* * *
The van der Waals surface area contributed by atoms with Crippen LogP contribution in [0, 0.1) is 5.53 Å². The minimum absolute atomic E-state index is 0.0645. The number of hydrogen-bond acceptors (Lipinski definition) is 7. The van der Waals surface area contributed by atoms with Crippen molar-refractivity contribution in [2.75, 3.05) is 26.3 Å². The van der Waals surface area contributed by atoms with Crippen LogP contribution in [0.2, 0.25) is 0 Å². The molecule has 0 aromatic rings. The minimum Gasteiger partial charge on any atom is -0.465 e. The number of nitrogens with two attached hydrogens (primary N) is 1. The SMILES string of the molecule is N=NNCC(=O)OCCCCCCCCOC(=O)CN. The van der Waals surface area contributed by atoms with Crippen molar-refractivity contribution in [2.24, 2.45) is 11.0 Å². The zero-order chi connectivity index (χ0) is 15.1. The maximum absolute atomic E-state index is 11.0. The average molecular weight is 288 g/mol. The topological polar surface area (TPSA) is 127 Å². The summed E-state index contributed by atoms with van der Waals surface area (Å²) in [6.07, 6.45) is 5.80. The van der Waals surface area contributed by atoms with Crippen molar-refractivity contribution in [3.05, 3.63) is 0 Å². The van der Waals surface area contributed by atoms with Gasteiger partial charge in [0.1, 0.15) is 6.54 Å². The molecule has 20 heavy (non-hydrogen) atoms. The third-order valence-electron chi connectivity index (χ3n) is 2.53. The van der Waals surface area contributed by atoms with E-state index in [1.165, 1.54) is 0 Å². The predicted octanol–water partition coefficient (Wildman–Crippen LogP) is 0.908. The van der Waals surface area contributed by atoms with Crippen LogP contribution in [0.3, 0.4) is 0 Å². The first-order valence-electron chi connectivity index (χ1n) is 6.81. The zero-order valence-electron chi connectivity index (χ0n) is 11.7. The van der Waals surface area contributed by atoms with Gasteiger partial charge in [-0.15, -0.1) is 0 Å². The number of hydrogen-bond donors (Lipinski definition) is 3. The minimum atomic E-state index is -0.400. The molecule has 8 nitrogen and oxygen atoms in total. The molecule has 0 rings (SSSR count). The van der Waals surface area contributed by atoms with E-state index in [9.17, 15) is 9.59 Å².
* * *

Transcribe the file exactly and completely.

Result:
The van der Waals surface area contributed by atoms with Crippen LogP contribution in [0, 0.1) is 5.53 Å². The minimum absolute atomic E-state index is 0.0645. The number of hydrogen-bond acceptors (Lipinski definition) is 7. The van der Waals surface area contributed by atoms with Crippen molar-refractivity contribution in [2.75, 3.05) is 26.3 Å². The van der Waals surface area contributed by atoms with Crippen LogP contribution in [0.2, 0.25) is 0 Å². The molecule has 0 aromatic rings. The minimum Gasteiger partial charge on any atom is -0.465 e. The number of nitrogens with two attached hydrogens (primary N) is 1. The SMILES string of the molecule is N=NNCC(=O)OCCCCCCCCOC(=O)CN. The van der Waals surface area contributed by atoms with Crippen molar-refractivity contribution in [2.24, 2.45) is 11.0 Å². The zero-order chi connectivity index (χ0) is 15.1. The maximum absolute atomic E-state index is 11.0. The average molecular weight is 288 g/mol. The topological polar surface area (TPSA) is 127 Å². The summed E-state index contributed by atoms with van der Waals surface area (Å²) in [6.07, 6.45) is 5.80. The van der Waals surface area contributed by atoms with Crippen molar-refractivity contribution in [3.05, 3.63) is 0 Å². The van der Waals surface area contributed by atoms with Gasteiger partial charge in [0.1, 0.15) is 6.54 Å². The molecule has 20 heavy (non-hydrogen) atoms. The third-order valence-electron chi connectivity index (χ3n) is 2.53. The van der Waals surface area contributed by atoms with E-state index in [1.165, 1.54) is 0 Å². The predicted octanol–water partition coefficient (Wildman–Crippen LogP) is 0.908. The van der Waals surface area contributed by atoms with Crippen LogP contribution in [0.3, 0.4) is 0 Å². The first-order valence-electron chi connectivity index (χ1n) is 6.81. The zero-order valence-electron chi connectivity index (χ0n) is 11.7. The van der Waals surface area contributed by atoms with Gasteiger partial charge in [-0.15, -0.1) is 0 Å². The number of hydrogen-bond donors (Lipinski definition) is 3. The minimum atomic E-state index is -0.400. The molecule has 8 nitrogen and oxygen atoms in total. The molecule has 0 rings (SSSR count). The van der Waals surface area contributed by atoms with E-state index in [9.17, 15) is 9.59 Å².